A student-centered classroom embraces the notion that there are multiple ways to accomplish an individual task. When we limit and confine students to following a certain and specific path, we ultimately end up limiting their levels of ownership, innovation, and creativity. A student-centered classroom allows, encourages, and embraces the multitude of paths one can take to solve a given problem. This also allows for students to follow their strengths and their interests when completing a task.

A student-centered classroom firmly believes that there is a partnership and a strong level of trust between educators and students. The teacher no longer is and hasn't been for a while the 'smartest' person in the room. Because of this, we need to continue forging a partnership between the teachers and the students and accept an equal playing field when it comes to learning, exploration, and discovery. This partnership is built on trust, and trust happens when we are vulnerable and open to learning with and from others...

Sunday, February 28, 2016

10 reasons it's time to move beyond textbooks

1). Paper is getting more and more expensive and textbooks frankly aren't very environmentally friendly.

2). Because the typical history book has just a few pages on the Civil War and when I google the 'Civil War' I get 870,000,000 results in .047 seconds.

3). I have never seen a textbook that wasn't written with bias or written free of errors. So all the folks who believe that textbooks are 'reliable' and 'unbiased' resources, are sadly mistaken.

4). Textbooks can't be adapted and can't be updated once they are printed.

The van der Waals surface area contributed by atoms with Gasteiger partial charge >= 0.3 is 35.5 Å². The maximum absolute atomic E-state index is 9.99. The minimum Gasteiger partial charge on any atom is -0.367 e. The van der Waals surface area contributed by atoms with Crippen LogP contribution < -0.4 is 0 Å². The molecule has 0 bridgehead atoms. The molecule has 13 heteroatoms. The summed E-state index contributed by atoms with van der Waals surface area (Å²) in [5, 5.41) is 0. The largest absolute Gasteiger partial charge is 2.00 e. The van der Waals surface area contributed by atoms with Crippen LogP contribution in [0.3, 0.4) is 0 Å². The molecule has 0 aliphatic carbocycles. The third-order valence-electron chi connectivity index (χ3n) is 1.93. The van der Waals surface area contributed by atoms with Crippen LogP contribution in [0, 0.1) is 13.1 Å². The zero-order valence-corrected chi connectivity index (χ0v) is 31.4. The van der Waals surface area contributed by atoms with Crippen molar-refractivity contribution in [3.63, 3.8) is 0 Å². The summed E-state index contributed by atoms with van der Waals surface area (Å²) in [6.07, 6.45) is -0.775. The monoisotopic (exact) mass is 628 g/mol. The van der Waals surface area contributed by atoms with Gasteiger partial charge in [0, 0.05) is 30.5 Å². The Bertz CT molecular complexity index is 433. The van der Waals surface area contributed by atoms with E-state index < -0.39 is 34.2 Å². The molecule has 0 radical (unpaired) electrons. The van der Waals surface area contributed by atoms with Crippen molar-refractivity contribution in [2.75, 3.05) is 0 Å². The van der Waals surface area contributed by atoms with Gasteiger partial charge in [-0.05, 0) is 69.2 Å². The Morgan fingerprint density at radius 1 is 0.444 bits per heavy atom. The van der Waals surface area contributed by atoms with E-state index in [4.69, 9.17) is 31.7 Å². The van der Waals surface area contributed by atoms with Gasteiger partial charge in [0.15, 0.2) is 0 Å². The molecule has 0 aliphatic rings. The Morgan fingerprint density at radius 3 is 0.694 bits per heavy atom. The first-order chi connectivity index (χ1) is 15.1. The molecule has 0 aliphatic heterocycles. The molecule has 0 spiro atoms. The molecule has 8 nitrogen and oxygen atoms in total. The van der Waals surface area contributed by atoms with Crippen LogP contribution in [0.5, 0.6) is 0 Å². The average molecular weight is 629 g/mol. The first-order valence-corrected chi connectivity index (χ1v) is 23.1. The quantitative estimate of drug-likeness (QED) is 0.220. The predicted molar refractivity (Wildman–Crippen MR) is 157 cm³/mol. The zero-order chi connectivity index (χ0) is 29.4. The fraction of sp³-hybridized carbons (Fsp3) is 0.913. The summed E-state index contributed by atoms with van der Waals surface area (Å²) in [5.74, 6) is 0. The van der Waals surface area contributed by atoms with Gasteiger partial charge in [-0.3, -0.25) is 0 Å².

5). There are so many relevant and up-to-date resources that are available for free or for very low cost. When it comes to personalizing and differentiating instruction, textbooks aren't the best choice because they offer a one-size fits all approach.

6). Let's be honest, kids aren't going home and 'reading' textbooks. Also, if kids are doing worksheets and answering questions from a textbook, it's time to reevaluate your instructional practices.

7). Textbooks are quite expensive when compared to similar resources and instructional materials, and when school budgets are being stretched, the money should be spent elsewhere.

8). Textbooks are heavy, bulky, taste good to dogs, and lead to student back problems... I'm not seeing much positive here!

9). Real life doesn't come with a textbook, so why are we so focused on believing that kids need a textbook to learn...?

10). 1,000 different textbooks on 1,000 different topics can be replaced by one single device with access to the internet... enough said.

Sunday, January 24, 2016

Kids don't need to be ready for school... schools need to be ready for kids

Dan French shared this wonderful tweet that really got me thinking:


This really got me thinking because we spend so much time telling kids they need to do this or they need to do that so they can be successful in school. We project this mentality that if kids aren't prepared to experience this and aren't able to handle that, they're doomed to fail.

We inadvertently transfer the pressure and accountability onto our kids and all the while, we tend to forget that they are just that... kids living in a rapidly changing world.

We also, somewhat arrogantly, assume we know exactly what is best for kids and know exactly what they need to do to be successful in life.

But, what if it were reversed and schools spent their time ensuring schools were ready for what kids were bringing to the table...?

What if kids started talking to schools about what schools needed to do to be prepared for them...?

What if schools were feeling the pressure from students rather than the other way around?

We know life and the world around us are changing more quickly than ever before. And, it's these kids who come to our schools wanting, needing and DESERVING a system that's ready for them and is able to meet their needs.

And as a new parent and educator, I have no idea what my son Emory will need in 5 years when he starts his formal schooling... but I hope at least someone will ask him and consider what it means to be ready for him.

So, the next time you get together with your colleagues, focus on ensuring your school and/or classroom are ready for kids and not the other way around.

Maybe the conversation will be the same... maybe it will be completely different. :)